In Shimabukuro’s Tāfākū it is said that from among the residents of the four villages of Naha, those who distinguished themselves went to the Satsuma domain to acquire the skills necessary to be able to compete with Japanese people, such as nō drama and kabuki pieces, while the young people of Kume Village went to China to learn Chinese music and dance, a some were successful and estalished a school from it.
As regards Kume Village, besides “Chinese music and dance,”
“Of course, things to learn in that country [of China] were not only martial arts such as kenpō, spearmanship (sōjutsu), shield (tinbē), and iron ruler (tesshaku; saijutsu), but also the Tāfākū […], which is one of the performing arts of Chinese drama and is an umbrella term for the entirety of Chinese theatrical play.”
BTW, Tāfākū means Playing the Flower Drum, which is a double drum. You can watch a short example of Tāfākū here.
Well then, on March 24, 1867, Kume villagers performed Tāfākū and other arts at the royal tea-villa (uchaya udun) in Shuri Sakiyama in celebration of the investiture of King Shō Tai. Among the various martial arts – today popularly referred to as The 10 Items of Bugei – was also the written notation of tōde 唐手. Namely, the entry is “bō vs tōdē” which was performed by Maezato Chiku Pēchin and Arakaki Tsūji Pēchin.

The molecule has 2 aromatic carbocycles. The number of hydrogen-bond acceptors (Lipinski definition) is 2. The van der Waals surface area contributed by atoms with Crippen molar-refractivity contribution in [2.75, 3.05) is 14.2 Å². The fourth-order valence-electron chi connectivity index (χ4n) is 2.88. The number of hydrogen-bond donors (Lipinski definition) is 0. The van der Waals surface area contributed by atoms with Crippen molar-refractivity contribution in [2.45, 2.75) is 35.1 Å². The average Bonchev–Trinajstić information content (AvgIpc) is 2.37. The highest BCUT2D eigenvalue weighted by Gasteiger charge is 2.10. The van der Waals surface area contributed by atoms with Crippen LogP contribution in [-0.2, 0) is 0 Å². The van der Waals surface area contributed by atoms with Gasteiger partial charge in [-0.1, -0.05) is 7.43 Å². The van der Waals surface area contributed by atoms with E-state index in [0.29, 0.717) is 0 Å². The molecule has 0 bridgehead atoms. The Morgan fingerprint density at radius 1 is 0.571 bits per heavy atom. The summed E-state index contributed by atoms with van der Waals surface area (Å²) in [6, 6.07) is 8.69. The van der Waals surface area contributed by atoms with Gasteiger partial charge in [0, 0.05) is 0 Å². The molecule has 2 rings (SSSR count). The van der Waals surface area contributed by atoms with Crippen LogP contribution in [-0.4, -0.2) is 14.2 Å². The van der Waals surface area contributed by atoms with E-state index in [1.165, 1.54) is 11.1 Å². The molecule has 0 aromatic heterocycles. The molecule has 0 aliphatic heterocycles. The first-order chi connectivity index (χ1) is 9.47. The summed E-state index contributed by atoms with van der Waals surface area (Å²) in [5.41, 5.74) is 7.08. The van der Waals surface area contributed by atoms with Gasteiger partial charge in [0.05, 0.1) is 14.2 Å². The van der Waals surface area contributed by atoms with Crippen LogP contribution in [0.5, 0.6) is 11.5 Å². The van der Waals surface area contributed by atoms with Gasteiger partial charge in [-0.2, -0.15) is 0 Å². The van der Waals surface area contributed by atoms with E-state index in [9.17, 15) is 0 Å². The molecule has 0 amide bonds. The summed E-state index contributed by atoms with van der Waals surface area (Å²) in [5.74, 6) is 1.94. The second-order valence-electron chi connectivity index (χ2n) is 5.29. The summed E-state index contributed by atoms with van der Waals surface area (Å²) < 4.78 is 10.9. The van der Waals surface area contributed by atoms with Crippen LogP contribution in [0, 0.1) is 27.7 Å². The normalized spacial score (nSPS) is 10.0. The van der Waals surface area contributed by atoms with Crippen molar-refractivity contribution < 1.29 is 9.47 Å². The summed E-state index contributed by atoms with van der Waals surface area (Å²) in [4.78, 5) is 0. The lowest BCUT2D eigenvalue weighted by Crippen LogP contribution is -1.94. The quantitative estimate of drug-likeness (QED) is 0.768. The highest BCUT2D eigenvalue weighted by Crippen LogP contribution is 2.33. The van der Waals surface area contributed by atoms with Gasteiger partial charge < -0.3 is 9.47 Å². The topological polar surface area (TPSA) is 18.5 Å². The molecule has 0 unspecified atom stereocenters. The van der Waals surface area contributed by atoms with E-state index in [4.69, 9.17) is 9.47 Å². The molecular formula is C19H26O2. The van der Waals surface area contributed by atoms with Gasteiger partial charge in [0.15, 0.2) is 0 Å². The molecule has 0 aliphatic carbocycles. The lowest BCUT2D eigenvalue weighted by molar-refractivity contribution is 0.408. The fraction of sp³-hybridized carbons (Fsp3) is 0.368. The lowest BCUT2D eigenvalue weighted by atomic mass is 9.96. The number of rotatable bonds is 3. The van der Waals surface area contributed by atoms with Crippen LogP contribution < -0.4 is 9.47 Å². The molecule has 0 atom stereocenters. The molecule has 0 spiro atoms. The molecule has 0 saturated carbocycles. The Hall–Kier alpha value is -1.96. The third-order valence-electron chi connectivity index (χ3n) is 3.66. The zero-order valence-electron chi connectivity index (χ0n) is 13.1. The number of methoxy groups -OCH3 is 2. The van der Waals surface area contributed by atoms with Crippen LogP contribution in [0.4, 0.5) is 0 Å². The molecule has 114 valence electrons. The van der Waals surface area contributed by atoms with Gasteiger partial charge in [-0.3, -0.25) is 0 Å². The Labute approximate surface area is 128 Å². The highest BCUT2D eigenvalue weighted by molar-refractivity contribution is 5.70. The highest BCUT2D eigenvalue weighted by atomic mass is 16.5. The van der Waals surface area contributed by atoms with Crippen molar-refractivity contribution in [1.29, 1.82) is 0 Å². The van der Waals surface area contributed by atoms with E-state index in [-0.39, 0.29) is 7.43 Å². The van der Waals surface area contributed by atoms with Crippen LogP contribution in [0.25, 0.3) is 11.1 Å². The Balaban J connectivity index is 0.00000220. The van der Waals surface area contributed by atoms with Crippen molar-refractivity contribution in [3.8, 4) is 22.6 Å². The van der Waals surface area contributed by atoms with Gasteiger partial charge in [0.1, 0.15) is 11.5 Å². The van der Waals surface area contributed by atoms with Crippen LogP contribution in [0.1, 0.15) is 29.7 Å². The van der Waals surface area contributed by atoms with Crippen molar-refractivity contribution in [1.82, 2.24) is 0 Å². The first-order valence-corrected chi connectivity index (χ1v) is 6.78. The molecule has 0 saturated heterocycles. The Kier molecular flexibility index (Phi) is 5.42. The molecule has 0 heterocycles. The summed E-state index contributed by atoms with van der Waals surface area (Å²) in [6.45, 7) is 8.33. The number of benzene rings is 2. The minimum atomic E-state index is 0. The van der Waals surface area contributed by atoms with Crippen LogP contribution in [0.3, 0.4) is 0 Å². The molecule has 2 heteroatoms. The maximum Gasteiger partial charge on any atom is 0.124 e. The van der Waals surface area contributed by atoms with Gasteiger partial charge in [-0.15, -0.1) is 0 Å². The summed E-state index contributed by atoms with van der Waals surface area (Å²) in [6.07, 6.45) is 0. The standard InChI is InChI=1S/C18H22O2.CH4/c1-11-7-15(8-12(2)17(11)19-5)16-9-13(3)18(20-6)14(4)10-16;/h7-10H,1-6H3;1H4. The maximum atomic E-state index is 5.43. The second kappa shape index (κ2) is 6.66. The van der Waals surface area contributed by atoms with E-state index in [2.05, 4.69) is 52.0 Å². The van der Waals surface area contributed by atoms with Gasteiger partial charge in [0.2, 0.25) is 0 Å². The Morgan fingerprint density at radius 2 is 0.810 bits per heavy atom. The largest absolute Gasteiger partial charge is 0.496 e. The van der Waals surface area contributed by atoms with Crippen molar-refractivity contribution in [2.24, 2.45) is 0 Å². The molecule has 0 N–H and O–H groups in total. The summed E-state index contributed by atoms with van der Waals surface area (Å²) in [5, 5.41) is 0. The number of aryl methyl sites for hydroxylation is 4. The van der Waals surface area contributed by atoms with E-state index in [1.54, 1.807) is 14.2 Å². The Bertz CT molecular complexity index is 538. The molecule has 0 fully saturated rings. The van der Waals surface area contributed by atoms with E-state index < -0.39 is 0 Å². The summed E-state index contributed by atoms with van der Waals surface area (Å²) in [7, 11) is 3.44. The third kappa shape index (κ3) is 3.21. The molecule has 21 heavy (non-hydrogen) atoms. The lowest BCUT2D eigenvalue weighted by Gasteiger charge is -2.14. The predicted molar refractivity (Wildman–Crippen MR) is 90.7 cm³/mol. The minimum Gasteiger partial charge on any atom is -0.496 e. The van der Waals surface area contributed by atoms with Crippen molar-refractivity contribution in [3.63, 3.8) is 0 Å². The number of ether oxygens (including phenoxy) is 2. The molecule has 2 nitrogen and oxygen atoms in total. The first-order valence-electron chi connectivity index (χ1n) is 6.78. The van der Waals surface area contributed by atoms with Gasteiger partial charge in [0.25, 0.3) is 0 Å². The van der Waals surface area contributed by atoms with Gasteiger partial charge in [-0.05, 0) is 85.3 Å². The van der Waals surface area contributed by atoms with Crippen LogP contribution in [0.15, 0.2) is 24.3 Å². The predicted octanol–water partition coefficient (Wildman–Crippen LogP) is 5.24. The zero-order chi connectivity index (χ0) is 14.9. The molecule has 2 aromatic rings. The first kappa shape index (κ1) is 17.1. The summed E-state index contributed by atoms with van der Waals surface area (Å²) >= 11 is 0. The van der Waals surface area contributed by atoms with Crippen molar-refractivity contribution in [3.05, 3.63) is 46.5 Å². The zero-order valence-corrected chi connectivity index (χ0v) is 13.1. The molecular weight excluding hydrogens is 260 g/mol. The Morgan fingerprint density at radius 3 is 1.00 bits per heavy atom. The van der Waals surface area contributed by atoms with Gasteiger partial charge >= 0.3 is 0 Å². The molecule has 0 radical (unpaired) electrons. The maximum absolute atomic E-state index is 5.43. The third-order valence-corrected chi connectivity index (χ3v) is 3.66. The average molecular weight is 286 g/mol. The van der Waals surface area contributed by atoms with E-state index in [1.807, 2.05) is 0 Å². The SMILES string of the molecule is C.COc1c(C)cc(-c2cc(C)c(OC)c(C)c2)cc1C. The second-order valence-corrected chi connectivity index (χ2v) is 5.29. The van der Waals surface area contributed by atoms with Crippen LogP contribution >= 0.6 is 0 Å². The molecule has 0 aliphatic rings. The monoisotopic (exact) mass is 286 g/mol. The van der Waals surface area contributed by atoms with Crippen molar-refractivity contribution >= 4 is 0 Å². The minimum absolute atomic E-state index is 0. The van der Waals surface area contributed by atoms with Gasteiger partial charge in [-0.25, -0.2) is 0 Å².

There are no details in historical sources as to how any of these techniques were performed. Naturally, karate people interpret tōde 唐手 as a historical form of Okinawa karate. However, as shown in the case of tōde 唐手 as used in the Nizan Waboku of the same year of 1867 as well as in 1891, this might not be the case.
In short, the meaning of tōde 唐手 in the 1867 performances by Kume villagers at the royal tea-villa in Shuri Sakiyama might as well not have referred to an empty-handed martial art and precursor of karate, but to something else, such as an everyday-object used in martial arts.
It cannot be said with certainty that tōde 唐手 in the 10 Items of Bugei does not refer to unarmed karate. However, there are overwhelming indications, especially when closely considering the martial arts program items, that tōde 唐手 in the 10 Items of Bugei was not a historical form of unarmed karate, but a martial art with an everyday object, analogous to the case of tōde 唐手 in the Nizan Waboku.
The above considerations are a hard blow for traditional Okinawa Karate and point to a a collective confirmation bias. After all, the above means no less than that the earliest verification of the written notation of the term karate / tōde in sense of an unarmed martial art of Okinawa did not take place in 1867 during the time of the Ryūkyū Kingdom, but around 30 years later at the turn of the 19th to the 20th century.